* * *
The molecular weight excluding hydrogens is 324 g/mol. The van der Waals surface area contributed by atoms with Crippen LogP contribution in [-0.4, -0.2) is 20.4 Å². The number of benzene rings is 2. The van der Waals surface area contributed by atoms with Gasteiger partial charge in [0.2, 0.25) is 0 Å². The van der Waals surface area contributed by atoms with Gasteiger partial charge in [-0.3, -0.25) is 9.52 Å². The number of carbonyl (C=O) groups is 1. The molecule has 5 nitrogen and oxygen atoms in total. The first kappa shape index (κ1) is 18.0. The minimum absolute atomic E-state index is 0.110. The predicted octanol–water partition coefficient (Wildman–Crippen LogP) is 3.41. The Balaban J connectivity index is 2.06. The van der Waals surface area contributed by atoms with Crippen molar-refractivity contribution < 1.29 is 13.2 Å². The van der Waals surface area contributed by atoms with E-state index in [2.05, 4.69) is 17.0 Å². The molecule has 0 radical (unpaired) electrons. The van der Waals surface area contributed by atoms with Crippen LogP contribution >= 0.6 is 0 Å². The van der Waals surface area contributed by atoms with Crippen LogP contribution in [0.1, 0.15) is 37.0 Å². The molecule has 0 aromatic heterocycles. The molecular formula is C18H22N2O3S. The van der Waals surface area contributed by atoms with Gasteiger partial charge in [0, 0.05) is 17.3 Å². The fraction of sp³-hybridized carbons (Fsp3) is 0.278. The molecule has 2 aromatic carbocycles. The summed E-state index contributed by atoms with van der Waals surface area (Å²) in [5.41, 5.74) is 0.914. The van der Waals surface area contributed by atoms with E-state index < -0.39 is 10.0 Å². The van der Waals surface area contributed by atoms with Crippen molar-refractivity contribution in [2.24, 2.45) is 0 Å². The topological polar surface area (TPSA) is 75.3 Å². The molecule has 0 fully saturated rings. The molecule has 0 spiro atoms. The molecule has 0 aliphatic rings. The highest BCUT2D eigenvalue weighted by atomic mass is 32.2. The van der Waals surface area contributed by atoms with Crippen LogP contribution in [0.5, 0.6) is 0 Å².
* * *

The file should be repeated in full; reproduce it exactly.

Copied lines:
The molecular weight excluding hydrogens is 324 g/mol. The van der Waals surface area contributed by atoms with Crippen LogP contribution in [-0.4, -0.2) is 20.4 Å². The number of benzene rings is 2. The van der Waals surface area contributed by atoms with Gasteiger partial charge in [0.2, 0.25) is 0 Å². The van der Waals surface area contributed by atoms with Gasteiger partial charge in [-0.3, -0.25) is 9.52 Å². The number of carbonyl (C=O) groups is 1. The molecule has 5 nitrogen and oxygen atoms in total. The first kappa shape index (κ1) is 18.0. The minimum absolute atomic E-state index is 0.110. The predicted octanol–water partition coefficient (Wildman–Crippen LogP) is 3.41. The Balaban J connectivity index is 2.06. The van der Waals surface area contributed by atoms with Crippen molar-refractivity contribution < 1.29 is 13.2 Å². The van der Waals surface area contributed by atoms with E-state index in [2.05, 4.69) is 17.0 Å². The molecule has 0 radical (unpaired) electrons. The van der Waals surface area contributed by atoms with Crippen LogP contribution >= 0.6 is 0 Å². The van der Waals surface area contributed by atoms with Crippen LogP contribution in [0.1, 0.15) is 37.0 Å². The molecule has 0 aromatic heterocycles. The molecular formula is C18H22N2O3S. The van der Waals surface area contributed by atoms with Gasteiger partial charge in [0, 0.05) is 17.3 Å². The fraction of sp³-hybridized carbons (Fsp3) is 0.278. The molecule has 2 aromatic carbocycles. The summed E-state index contributed by atoms with van der Waals surface area (Å²) in [5.41, 5.74) is 0.914. The van der Waals surface area contributed by atoms with E-state index < -0.39 is 10.0 Å². The van der Waals surface area contributed by atoms with Crippen molar-refractivity contribution in [2.24, 2.45) is 0 Å². The topological polar surface area (TPSA) is 75.3 Å². The molecule has 0 fully saturated rings. The molecule has 0 spiro atoms. The molecule has 0 aliphatic rings. The highest BCUT2D eigenvalue weighted by atomic mass is 32.2. The van der Waals surface area contributed by atoms with Crippen LogP contribution in [0.5, 0.6) is 0 Å².